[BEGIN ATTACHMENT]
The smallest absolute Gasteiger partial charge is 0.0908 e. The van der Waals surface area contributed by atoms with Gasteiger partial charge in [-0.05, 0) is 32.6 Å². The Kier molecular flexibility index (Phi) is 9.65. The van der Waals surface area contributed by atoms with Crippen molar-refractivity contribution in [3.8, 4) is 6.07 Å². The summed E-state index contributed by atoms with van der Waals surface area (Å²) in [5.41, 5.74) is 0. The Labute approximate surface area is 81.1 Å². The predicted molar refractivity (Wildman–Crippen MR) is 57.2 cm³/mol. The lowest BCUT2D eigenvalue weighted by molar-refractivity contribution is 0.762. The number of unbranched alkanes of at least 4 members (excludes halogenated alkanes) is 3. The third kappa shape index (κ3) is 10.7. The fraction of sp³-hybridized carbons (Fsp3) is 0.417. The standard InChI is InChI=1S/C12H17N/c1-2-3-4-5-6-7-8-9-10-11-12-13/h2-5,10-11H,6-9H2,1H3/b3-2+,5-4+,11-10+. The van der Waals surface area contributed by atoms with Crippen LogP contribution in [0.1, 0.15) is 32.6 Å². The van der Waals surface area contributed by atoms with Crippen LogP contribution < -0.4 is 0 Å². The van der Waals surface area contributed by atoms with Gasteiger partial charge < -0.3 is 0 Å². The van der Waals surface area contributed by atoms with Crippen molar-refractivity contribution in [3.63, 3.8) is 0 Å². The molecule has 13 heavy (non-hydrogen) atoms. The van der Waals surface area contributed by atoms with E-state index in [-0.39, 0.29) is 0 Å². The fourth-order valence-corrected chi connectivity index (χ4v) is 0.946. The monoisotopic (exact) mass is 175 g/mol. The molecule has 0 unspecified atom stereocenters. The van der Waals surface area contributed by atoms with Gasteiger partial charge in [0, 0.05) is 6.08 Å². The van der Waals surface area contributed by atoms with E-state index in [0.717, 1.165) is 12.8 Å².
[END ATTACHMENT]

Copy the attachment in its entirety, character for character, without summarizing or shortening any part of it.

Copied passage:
The smallest absolute Gasteiger partial charge is 0.0908 e. The van der Waals surface area contributed by atoms with Gasteiger partial charge in [-0.05, 0) is 32.6 Å². The Kier molecular flexibility index (Phi) is 9.65. The van der Waals surface area contributed by atoms with Crippen molar-refractivity contribution in [3.8, 4) is 6.07 Å². The summed E-state index contributed by atoms with van der Waals surface area (Å²) in [5.41, 5.74) is 0. The Labute approximate surface area is 81.1 Å². The predicted molar refractivity (Wildman–Crippen MR) is 57.2 cm³/mol. The lowest BCUT2D eigenvalue weighted by molar-refractivity contribution is 0.762. The number of unbranched alkanes of at least 4 members (excludes halogenated alkanes) is 3. The third kappa shape index (κ3) is 10.7. The fraction of sp³-hybridized carbons (Fsp3) is 0.417. The standard InChI is InChI=1S/C12H17N/c1-2-3-4-5-6-7-8-9-10-11-12-13/h2-5,10-11H,6-9H2,1H3/b3-2+,5-4+,11-10+. The van der Waals surface area contributed by atoms with Crippen LogP contribution in [0.1, 0.15) is 32.6 Å². The van der Waals surface area contributed by atoms with Crippen LogP contribution < -0.4 is 0 Å². The van der Waals surface area contributed by atoms with Gasteiger partial charge < -0.3 is 0 Å². The van der Waals surface area contributed by atoms with Crippen molar-refractivity contribution in [3.63, 3.8) is 0 Å². The molecule has 13 heavy (non-hydrogen) atoms. The van der Waals surface area contributed by atoms with E-state index in [-0.39, 0.29) is 0 Å². The fourth-order valence-corrected chi connectivity index (χ4v) is 0.946. The monoisotopic (exact) mass is 175 g/mol. The molecule has 0 unspecified atom stereocenters. The van der Waals surface area contributed by atoms with Gasteiger partial charge in [0, 0.05) is 6.08 Å². The van der Waals surface area contributed by atoms with E-state index in [0.717, 1.165) is 12.8 Å².